Out of the Holy Week agony into the light
BUTUAN CITY—On Easter Sunday, Fr. Joesillo Amalla climbed the pulpit at Cathedral of St. Joseph here for his homily but began by blowing on something that looked like a whistle. “This,” he told the congregation, “is a spent [shell of a bullet for an M16] that I picked up when we were attacked during the Good Friday procession.”
Amalla was referring to the attack on security forces keeping the peace during the Stations of the Cross devotion allegedly by communist New People’s Army (NPA) guerrillas on Mt. Mahayahay in Sitio Iyao in Barangay Anticala on March 29.
The military’s 4th Infantry Division in Cagayan de Oro City said in a statement that a militiaman was killed when some 15 NPA guerrillas fired on the security forces deployed to ensure the safety of some 5,000 Catholics who joined the Stations of the Cross devotion.
Lt. Col. Eugenio Osias IV, 4th ID spokesperson, said the security forces returned fire, fighting the rebels for 10 minutes before the attackers withdrew.
No civilian casualties
“There were no civilian casualties,” Osias said.
The attack began just as the devotion had reached the Third Station at about 5 a.m.
The devotees, including Agusan del Norte Rep. Jose Aquino II, were trapped in the area for six hours as government troops went after the fleeing rebels.
The incident, which coincided with the NPA’s 44th founding anniversary, angered Catholics in Butuan City. Amalla , the parish priest, condemned the NPA for “disrespecting” the event.
“Why did they attack us? This has nothing to do with their fight,” Amalla said.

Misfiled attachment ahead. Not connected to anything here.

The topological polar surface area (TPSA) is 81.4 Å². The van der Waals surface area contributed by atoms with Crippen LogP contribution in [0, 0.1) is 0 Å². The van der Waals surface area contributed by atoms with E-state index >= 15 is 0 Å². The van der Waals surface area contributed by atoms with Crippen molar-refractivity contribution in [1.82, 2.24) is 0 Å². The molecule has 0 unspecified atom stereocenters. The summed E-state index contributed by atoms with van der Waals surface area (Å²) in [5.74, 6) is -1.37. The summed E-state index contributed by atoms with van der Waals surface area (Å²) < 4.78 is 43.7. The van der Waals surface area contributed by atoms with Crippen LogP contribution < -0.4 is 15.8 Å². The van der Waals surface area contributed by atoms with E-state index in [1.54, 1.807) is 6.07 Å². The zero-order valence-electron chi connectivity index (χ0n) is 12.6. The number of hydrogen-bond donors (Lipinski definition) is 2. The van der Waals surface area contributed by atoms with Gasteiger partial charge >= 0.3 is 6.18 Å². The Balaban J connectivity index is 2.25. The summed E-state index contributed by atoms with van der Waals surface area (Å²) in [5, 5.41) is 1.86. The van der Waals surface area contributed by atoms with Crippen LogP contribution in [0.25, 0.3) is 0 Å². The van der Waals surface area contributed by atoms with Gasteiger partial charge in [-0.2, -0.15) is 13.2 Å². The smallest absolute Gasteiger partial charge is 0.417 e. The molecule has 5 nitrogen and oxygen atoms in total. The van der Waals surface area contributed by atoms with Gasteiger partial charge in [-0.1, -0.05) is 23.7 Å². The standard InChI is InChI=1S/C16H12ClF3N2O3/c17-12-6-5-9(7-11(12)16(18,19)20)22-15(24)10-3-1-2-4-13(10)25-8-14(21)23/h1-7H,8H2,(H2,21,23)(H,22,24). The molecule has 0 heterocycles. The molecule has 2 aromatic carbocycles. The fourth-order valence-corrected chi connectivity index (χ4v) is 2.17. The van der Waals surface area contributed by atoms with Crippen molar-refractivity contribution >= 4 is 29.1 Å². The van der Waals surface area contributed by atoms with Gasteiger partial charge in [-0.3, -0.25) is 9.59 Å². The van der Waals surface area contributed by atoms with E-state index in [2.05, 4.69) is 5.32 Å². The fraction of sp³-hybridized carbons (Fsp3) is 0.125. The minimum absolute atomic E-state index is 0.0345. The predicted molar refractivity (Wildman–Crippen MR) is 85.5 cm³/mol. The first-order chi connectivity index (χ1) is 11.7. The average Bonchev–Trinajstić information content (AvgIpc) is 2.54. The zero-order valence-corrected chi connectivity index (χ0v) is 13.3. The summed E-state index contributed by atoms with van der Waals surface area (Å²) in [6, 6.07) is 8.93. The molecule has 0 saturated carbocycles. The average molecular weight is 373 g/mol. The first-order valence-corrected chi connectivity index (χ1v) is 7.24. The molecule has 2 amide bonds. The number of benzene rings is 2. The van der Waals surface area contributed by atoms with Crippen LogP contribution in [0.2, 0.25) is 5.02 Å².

The devotees thought the first burst of automatic fire was firecracker explosions and welcomed it with applause.
But when the firing continued, the security forces ordered the devotees to get down on the ground. It was then that the devotees realized that a fire fight was going on.
When the shooting stopped, the devotees rose and ran to the next Station of the Cross to continue praying.
But policemen stopped about 3,000 devotees from proceeding. Among them was Bishop Juan de Dios Pueblos of the Diocese of Butuan who brought with him his entire official household.
At least five buses full of devotees were turned back.
Father Amalla led his group of devotees up to the last Station of the Cross. Still in his group was the Butuan representative’s wife, Mimi. The congressman had been spirited away by his security aides.
After the devotion, Amalla blessed the body of the slain militiaman. It must be during his visit to the site of the fire fight that he found the spent bullet case.
He took it to the pulpit on Easter Sunday to remind the congregation that those of them who were in the devotional procession on Good Friday were saved by God’s protection.
The attack continued to be the talk in Butuan City, and some information has it that the attack was not intended to be on the devotees but on Representative Aquino.
But a spokesperson for the NPA, Jorge Madlos, also known as Ka Oris, denied the NPA was involved in the attack.
Madlos said the incident was a “misencounter” between soldiers and policemen who had been tapped to secure the devotion.
Madlos said the area where the supposed attack took place was very close to the camp of the Army’s Special Forces, making it difficult for the NPA to launch an attack of any kind.
But the NPA could not have attacked the devotion because there was nothing to gain from such an action.
The devotion, he explained, was a religious event and the backlash on the NPA would have been serious.
Madlos proposed a deeper investigation into the alleged attack to find out what really happened.
“I called up our field commanders and they said they did not deploy any forces to the area,” he said.
“I would suggest that a fact-finding mission involving religious groups, the local government and nongovernmental organizations conduct an investigation so we could determine what really happened,” Madlos said.
Osias said the military expected the rebels to deny the attack.
But Dr. Naty Castro, secretary general of Karapatan in Caraga region, agreed that only an “impartial civilian investigation” could shed light on the supposed attack. With reports from Dennis Santos and Allan Nawal, Inquirer Mindanao